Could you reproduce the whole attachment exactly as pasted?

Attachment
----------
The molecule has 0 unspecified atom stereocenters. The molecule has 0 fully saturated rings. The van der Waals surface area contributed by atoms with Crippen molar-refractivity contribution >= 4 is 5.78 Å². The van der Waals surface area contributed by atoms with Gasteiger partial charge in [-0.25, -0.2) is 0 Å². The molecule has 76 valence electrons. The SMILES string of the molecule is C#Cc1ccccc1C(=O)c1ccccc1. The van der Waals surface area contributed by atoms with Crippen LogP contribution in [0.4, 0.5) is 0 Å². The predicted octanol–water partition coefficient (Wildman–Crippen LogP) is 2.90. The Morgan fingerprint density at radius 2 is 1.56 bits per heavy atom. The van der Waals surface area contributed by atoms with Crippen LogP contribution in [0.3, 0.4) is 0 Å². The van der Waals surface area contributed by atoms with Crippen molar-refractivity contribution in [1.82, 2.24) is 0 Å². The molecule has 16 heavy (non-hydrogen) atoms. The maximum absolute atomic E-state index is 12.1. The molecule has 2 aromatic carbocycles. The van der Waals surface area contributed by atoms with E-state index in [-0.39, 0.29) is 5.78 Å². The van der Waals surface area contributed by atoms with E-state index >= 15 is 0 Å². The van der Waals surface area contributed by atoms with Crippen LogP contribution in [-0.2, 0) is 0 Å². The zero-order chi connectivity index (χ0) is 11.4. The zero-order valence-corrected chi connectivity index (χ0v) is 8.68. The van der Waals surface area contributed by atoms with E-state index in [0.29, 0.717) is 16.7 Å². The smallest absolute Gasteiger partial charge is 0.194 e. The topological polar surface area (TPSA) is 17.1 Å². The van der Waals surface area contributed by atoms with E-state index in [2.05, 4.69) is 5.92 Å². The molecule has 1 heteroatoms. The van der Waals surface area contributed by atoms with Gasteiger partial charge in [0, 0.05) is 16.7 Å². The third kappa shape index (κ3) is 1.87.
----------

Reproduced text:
The molecule has 0 unspecified atom stereocenters. The molecule has 0 fully saturated rings. The van der Waals surface area contributed by atoms with Crippen molar-refractivity contribution >= 4 is 5.78 Å². The van der Waals surface area contributed by atoms with Gasteiger partial charge in [-0.25, -0.2) is 0 Å². The molecule has 76 valence electrons. The SMILES string of the molecule is C#Cc1ccccc1C(=O)c1ccccc1. The van der Waals surface area contributed by atoms with Crippen LogP contribution in [0.4, 0.5) is 0 Å². The predicted octanol–water partition coefficient (Wildman–Crippen LogP) is 2.90. The Morgan fingerprint density at radius 2 is 1.56 bits per heavy atom. The van der Waals surface area contributed by atoms with Crippen LogP contribution in [0.3, 0.4) is 0 Å². The van der Waals surface area contributed by atoms with Crippen molar-refractivity contribution in [1.82, 2.24) is 0 Å². The molecule has 16 heavy (non-hydrogen) atoms. The maximum absolute atomic E-state index is 12.1. The molecule has 2 aromatic carbocycles. The van der Waals surface area contributed by atoms with E-state index in [-0.39, 0.29) is 5.78 Å². The van der Waals surface area contributed by atoms with E-state index >= 15 is 0 Å². The van der Waals surface area contributed by atoms with Crippen LogP contribution in [-0.2, 0) is 0 Å². The zero-order chi connectivity index (χ0) is 11.4. The zero-order valence-corrected chi connectivity index (χ0v) is 8.68. The van der Waals surface area contributed by atoms with E-state index in [0.29, 0.717) is 16.7 Å². The smallest absolute Gasteiger partial charge is 0.194 e. The topological polar surface area (TPSA) is 17.1 Å². The van der Waals surface area contributed by atoms with E-state index in [2.05, 4.69) is 5.92 Å². The molecule has 1 heteroatoms. The van der Waals surface area contributed by atoms with Gasteiger partial charge in [0, 0.05) is 16.7 Å². The third kappa shape index (κ3) is 1.87.